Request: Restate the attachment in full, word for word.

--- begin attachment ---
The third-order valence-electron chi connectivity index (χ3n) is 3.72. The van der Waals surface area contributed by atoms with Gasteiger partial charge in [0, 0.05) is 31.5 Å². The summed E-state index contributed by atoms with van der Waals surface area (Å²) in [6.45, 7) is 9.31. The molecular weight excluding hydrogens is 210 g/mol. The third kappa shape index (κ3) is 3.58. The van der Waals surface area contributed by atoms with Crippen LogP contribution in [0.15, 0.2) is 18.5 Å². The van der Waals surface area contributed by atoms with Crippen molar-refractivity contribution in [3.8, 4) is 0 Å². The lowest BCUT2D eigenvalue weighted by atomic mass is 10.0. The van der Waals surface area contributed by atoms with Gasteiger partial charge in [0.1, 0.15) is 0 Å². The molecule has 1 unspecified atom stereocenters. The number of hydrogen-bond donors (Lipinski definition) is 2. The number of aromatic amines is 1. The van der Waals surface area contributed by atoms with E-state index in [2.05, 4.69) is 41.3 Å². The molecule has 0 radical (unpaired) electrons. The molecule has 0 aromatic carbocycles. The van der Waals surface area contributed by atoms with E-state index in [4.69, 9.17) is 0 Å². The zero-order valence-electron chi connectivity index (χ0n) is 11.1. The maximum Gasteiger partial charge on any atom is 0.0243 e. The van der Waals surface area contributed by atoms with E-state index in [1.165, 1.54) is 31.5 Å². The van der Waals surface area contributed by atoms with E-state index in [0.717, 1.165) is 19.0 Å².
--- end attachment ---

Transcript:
The third-order valence-electron chi connectivity index (χ3n) is 3.72. The van der Waals surface area contributed by atoms with Gasteiger partial charge in [0, 0.05) is 31.5 Å². The summed E-state index contributed by atoms with van der Waals surface area (Å²) in [6.45, 7) is 9.31. The molecular weight excluding hydrogens is 210 g/mol. The third kappa shape index (κ3) is 3.58. The van der Waals surface area contributed by atoms with Crippen LogP contribution in [0.15, 0.2) is 18.5 Å². The van der Waals surface area contributed by atoms with Crippen molar-refractivity contribution in [3.8, 4) is 0 Å². The lowest BCUT2D eigenvalue weighted by atomic mass is 10.0. The van der Waals surface area contributed by atoms with Gasteiger partial charge in [0.1, 0.15) is 0 Å². The molecule has 1 unspecified atom stereocenters. The number of hydrogen-bond donors (Lipinski definition) is 2. The number of aromatic amines is 1. The van der Waals surface area contributed by atoms with E-state index in [2.05, 4.69) is 41.3 Å². The molecule has 0 radical (unpaired) electrons. The molecule has 0 aromatic carbocycles. The van der Waals surface area contributed by atoms with E-state index in [4.69, 9.17) is 0 Å². The zero-order valence-electron chi connectivity index (χ0n) is 11.1. The maximum Gasteiger partial charge on any atom is 0.0243 e. The van der Waals surface area contributed by atoms with E-state index in [1.165, 1.54) is 31.5 Å². The van der Waals surface area contributed by atoms with E-state index in [0.717, 1.165) is 19.0 Å².